28

I am trying to create a table from a select statement, and it give me a GTID consistency violation. [HY000][1786] Statement violates GTID consistency: CREATE TABLE ... SELECT.

create TABLE tags_mentions as
    select t.*, st.ts, m.user_id_from, m.user_id_to from Tags as t join Mentions as m
        on t.status_id = m.status_id AND m.user_id_from != m.user_id_to
        left join Statuses as st on t.status_id = st.status_id;

What is GTID consistency, and how can I fix the SQL statement to avoid the violation?

3
  • Are you using a replicated server? Nov 21, 2016 at 16:41
  • @Hogan Tags tables has 'tag' and 'status_id'. I can run the select statement alone and get the results. However creating table give the error.
    – Jiho Noh
    Nov 21, 2016 at 19:26
  • @GordonLinoff What do you mean by "replicated server"? I am using Datagrip (JetBrains application for database management) connecting to MySQL server on Google Cloud Platform. Hope this might be the information you are looking for.
    – Jiho Noh
    Nov 21, 2016 at 19:29

4 Answers 4

38

If you want to fix the error another way, you can concisely create the table and insert separately with:

CREATE TABLE new_table LIKE old_table; 
INSERT new_table SELECT * FROM old_table;
0
17

CREATE TABLE ... SELECT is not safe for statement-based replication. When using row-based replication, this statement is actually logged as two separate events — one for the creation of the table, and another for the insertion of rows from the source table into the new table just created.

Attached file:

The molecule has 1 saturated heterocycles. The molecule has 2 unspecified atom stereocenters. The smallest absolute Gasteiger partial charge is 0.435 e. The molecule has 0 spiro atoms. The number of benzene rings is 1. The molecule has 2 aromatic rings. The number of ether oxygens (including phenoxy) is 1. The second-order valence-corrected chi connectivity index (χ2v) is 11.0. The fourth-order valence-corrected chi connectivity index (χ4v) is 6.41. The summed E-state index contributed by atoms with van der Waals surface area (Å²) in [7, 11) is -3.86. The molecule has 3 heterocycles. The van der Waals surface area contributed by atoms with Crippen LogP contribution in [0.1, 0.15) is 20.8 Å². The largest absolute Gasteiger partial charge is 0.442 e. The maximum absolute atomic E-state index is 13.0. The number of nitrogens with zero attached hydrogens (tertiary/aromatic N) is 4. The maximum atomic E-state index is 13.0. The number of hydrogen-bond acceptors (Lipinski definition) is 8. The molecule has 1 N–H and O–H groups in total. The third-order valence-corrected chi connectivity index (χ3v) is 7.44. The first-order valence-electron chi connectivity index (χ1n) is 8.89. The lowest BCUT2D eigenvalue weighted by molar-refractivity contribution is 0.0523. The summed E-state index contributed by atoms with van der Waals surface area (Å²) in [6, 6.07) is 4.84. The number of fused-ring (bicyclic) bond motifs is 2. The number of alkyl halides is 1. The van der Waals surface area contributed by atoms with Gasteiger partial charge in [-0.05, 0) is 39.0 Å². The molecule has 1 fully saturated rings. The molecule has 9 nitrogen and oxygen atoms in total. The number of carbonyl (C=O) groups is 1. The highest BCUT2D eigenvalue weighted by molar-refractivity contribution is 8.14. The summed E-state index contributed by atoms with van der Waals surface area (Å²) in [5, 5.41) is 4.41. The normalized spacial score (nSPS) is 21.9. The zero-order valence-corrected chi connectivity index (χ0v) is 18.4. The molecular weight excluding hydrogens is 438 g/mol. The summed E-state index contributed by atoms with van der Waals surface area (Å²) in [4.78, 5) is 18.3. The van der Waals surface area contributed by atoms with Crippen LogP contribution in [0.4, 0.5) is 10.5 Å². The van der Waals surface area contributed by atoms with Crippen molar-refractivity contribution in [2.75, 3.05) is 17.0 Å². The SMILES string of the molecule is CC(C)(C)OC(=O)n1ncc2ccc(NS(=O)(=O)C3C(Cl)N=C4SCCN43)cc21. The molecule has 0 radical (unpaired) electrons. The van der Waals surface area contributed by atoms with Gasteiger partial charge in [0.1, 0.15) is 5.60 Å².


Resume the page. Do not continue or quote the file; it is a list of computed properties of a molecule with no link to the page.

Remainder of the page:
When this statement is executed within a transaction, it is possible in some cases for these two events to receive the same transaction identifier, which means that the transaction containing the inserts is skipped by the slave. Therefore, CREATE TABLE ... SELECT is not supported when using GTID-based replication.

0
9

From here https://dev.mysql.com/doc/refman/5.6/en/replication-options-gtids.html

Since only transactionally safe statements can be logged when --enforce-gtid-consistency is enabled, it follows that the operations listed here cannot be used with this option:

  • CREATE TABLE ... SELECT statements
  • CREATE TEMPORARY TABLE statements inside transactions
  • Transactions or statements that update both transactional and non-transactional tables

You seem to have enforce GTID set. So this statement is not allowed.

4
  • This is great information. Do you have an idea why CREATE TABLE ... SELECT statement can be unsafe? Is it because the results of SELECT statement can be different at any time? Do I need root permission to disable this option?
    – Jiho Noh
    Nov 21, 2016 at 19:35
  • Probably because it uses a temporary non transactional table before it builds the final table, but I don't know for sure.
    – Hogan
    Nov 21, 2016 at 19:46
  • The workaround I use for this is to create a table with the same schema by copying the create statement for the original table and then do a INSERT ... SELECT statement: dev.mysql.com/doc/refman/8.0/en/insert-select.html
    – Stian
    Sep 5, 2018 at 10:04
  • 1
    @Stian of course creating the table and inserting is a "work around". The question was how to NOT do that.
    – Hogan
    Sep 7, 2018 at 4:08
0

If you do not care to replicate it on the slave, you can turn off the binlog:

set sql_log_bin=0;
create table ... select ...

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